Refertilization in men - very successful

Children after sterilization

More than 30,000 men are sterilized in Germany every year. Six and a half percent of the men would, however, like to reverse the procedure. The reason for this is usually a desire to have children in a new partnership. Through advanced microsurgical techniques, it is now possible to connect the severed vas deferens again, thus restoring fertility. The process is known as vasovasostomy (refertilization).

"Basically, any man who cherishes a renewed desire to have children after previous sterilization can perform a vasovasostomy," explains Dr. Stephan Neubauer, urologist at the KLINIK am RING in Cologne. Whether the intervention is successful depends largely on the sterilization (vasectomy) performed in the past. In the first three years after sterilization, the success rate of over 90 percent for refertilizations is very high. The chance to become fertile again, decreases gradually until it amounts to only 70 percent after 10 to 15 years.

If there is a desire for refertilization, the physician and the will discuss the benefits prior to any procedure. To this end, the urologist will through appropriate examinations, obtain a clear picture of the condition of the vas deferens especially in view of the previous sterilization. "In rare cases, it can lead to scarring after sterilization in the epididymis area or to a contraction of the testicular tissue," says Dr. Neubauer. In such a case, a vasovasostomy is not advisable. Prior to the scheduled surgery, the urologist should also clarify whether the partner is able to conceive, because the probability of pregnancy depends of course, on the partner’s condition.


Surgery requires experience and intuition


"The aim of Vasosvasostomy is to again connect the vas deferens severed in the previous sterilization and for it to regain consistence," explains Dr. Neubauer. The surgery is usually carried out under general anesthesia and takes about two hours. A hospital stay is usually not necessary.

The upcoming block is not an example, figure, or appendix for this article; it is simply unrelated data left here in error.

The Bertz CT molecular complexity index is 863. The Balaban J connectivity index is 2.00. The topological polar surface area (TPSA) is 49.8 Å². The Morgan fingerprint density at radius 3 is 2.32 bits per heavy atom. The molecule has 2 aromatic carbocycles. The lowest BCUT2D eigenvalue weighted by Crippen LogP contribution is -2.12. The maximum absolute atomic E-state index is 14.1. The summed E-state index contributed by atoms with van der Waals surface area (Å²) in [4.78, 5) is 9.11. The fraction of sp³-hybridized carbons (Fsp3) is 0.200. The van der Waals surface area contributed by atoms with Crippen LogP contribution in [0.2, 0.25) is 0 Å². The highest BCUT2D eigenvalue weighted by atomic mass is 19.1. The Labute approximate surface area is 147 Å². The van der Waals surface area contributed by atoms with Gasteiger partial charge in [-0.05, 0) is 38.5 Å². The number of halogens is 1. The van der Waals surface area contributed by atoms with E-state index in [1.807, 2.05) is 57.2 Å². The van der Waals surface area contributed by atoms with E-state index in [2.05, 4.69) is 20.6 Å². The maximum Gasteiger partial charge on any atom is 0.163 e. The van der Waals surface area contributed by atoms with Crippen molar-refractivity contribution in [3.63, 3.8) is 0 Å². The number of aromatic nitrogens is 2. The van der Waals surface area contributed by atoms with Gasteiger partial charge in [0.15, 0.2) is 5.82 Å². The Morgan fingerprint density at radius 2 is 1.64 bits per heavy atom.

The principle is simple: In a first step, the scrotum is opened through two small incisions in the skin to expose the vas deferens. The vas deferens are cut and the scar tissue is removed. During this procedure, seminal fluid will exit from the vas. This fluid will be collected and still during the procedure examined microscopically for functional sperms. Simultaneously, the lower portion of the vas deferens is checked with regard to the passage being open. Then the vas deferens are reconnected with each other with very fine sutures and a special multi-layer suture technique under a high-magnification surgical microscope. The sutures are not visible.  The skin incisions are sutured only at the scrotum. The sutures dissolve after some time. Two inconspicuous scars will, however, remain. Just a few hours after surgery, the patient can usually be discharged back home.


The vasovasostomy (refertilization) is a complex microsurgical procedure that requires high dexterity and surgical skills. The procedure involves the working with very small structures - the inner mucosal layer encloses an opening of 0.5 mm in diameter – under a special surgical microscope. "This allows us a very precise suturing of the vas deferens," says the Cologne urologist.


After about four weeks, a test must prove success or failure.  For the first time the urologist will test the success of the procedure through a semen analysis. The question is "are there viable sperm in the ejaculate, this then would be the proof of the continuity of the vas deferens," explains Dr. Neubauer. Now only patience is needed: usually it takes 6 to 12 months until pregnancy can be expected.


Here you will find an interview with Dr. Neubauer about vasovasostomy (Refertilization).